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Summer researchers to mentors: What’s next?

07.16.15
By: Mark Tarnacki
Dagan Jack and group

At a table with students and Saint Michael's President Jack Neuhauser, Dagan Loisel of the biology faculty explains how his undergraduate research led him eventually to work he loves at Saint Michael's. Below, the lunch crowd hears from Mac Lippert, Rahela Akbar and Felipe Candido, respectively.

Tables turned on Saint Michael’s College faculty mentors for the third and final summer research lunch in Dion Family Student Center on Tuesday, July 14, as their student understudies had a chance to question professors about how the projects they’ve been collaborating on for many weeks might bear on the younger scholars’ futures.

Karen Talentino, vice president for academic affairs, whose office sponsors three such lunches over the summer to share outcomes and build community among the approximately 50 students and their mentors, asked them to “reflect on what you’ve accomplished and learned and what this might mean longer-term -- and ask your mentors about it.” She also invited each student to share at individual tables a two-minute “elevator speech” that sums up in precise and understandable language their research, should anybody ask about it.

A group of aspiring biologists studying water quality and macro-invertebrates (bugs) in Vermont waterways through funds from Vermont EPSCoR (Experimental Program to Stimulate Competitive Research) told about how they hedge their bets against weather surprises in order to assure data. If it rains, it’s great for taking water samples, and if it doesn’t, it’s great for collecting bugs, said Janel Roberge’12, a technician hired by Vermont EPSCoR to run the water quality lab and supervise students. As a former “bug intern” in her student days, she’s an example of paths before the younger researchers. Now she works on campus year-round for the Center for Workforce Development and Diversity within EPSCoR, recruiting students of all backgrounds from near and far. A student said abundant rain put their group of seven behind their timetable, but the data still will be collected and the work completed before waterways freeze, since the labs under biology Chair Declan McCabe continue year-round, even if with other students.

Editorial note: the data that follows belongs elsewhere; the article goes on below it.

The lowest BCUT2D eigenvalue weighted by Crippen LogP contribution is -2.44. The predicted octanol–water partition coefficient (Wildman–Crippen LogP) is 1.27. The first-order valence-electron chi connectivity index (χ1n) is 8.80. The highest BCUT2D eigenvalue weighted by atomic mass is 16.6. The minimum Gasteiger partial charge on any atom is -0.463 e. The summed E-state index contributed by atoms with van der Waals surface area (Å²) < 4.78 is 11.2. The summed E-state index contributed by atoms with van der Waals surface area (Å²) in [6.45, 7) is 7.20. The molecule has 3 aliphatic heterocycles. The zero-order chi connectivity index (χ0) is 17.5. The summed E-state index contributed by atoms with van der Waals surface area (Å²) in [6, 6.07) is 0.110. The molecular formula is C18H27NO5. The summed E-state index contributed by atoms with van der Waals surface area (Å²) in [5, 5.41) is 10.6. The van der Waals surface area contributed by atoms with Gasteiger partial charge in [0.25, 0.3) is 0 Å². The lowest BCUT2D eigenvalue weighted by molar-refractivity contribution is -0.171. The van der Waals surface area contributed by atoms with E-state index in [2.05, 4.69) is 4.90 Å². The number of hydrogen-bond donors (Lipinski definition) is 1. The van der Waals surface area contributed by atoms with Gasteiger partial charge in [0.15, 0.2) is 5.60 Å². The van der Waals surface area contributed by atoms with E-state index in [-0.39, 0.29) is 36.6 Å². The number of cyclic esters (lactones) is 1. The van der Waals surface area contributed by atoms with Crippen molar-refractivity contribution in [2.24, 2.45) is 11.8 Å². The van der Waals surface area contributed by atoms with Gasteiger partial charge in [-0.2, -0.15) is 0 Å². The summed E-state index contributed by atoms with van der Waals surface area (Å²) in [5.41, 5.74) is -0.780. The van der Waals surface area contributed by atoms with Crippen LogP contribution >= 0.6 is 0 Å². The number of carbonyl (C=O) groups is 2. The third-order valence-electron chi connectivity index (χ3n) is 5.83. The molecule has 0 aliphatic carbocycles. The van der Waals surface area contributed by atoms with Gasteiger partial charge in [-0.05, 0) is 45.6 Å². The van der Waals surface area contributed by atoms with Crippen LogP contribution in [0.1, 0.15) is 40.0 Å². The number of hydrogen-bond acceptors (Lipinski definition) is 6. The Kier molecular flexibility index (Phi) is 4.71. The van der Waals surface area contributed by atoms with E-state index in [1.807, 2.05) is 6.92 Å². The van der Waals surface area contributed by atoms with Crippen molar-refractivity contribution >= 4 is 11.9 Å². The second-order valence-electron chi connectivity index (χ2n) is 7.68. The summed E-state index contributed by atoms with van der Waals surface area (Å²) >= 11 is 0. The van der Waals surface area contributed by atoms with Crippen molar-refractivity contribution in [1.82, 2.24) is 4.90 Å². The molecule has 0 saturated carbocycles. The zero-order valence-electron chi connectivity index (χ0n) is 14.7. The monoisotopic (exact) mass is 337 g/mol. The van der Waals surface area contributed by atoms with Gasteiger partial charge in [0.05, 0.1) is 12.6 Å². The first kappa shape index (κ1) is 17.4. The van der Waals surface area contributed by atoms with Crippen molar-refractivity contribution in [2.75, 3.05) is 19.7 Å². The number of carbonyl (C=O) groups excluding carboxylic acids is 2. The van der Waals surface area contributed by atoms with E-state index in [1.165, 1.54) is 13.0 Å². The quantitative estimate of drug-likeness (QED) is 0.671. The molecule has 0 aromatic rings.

Adam Weaver of biology was asked by his student, Bryanna Evoy’16 of Morrisonville, NY, how he came to focus his work on the nervous systems of leeches -- of all things.  He told the story of starting in psychology as an undergraduate before moving toward mathematical modeling of the brain which involved studies on simple pattern generators in brains that inform walking, breathing and digestion. “I ended up studying digestion in lobsters and somehow got from lobsters to leeches and ended up there,” he said.Lippert and students

Charles D.V. Poston ’16 of Fitzwilliam, NH, working with biology’s Mac Lippert on yeast genetic mutations, asked Lippert about his biggest challenge as an undergrad researcher. It was “getting the research organisms I needed to do the work,” Lippert said. He worked for months but never got his early experiment to work, “which might have dampened doing research for me you’d think, but I had other successes and realized it’s really a part of doing research – trouble-shooting and getting around challenges. Sometimes the question you want to ask isn’t ready to be answered.”

At the next table, education’s Valerie Bang-Jensen’s chief advice in response to a student question was to be sure “to shape your question well and take the time you need” to get to the desired destination. Laura Stroup, environmental studies professor at the same table, added that invariably, projects “always take more time than you plan for. You always expect you’re going to finish more than you will.”Rahela and Liz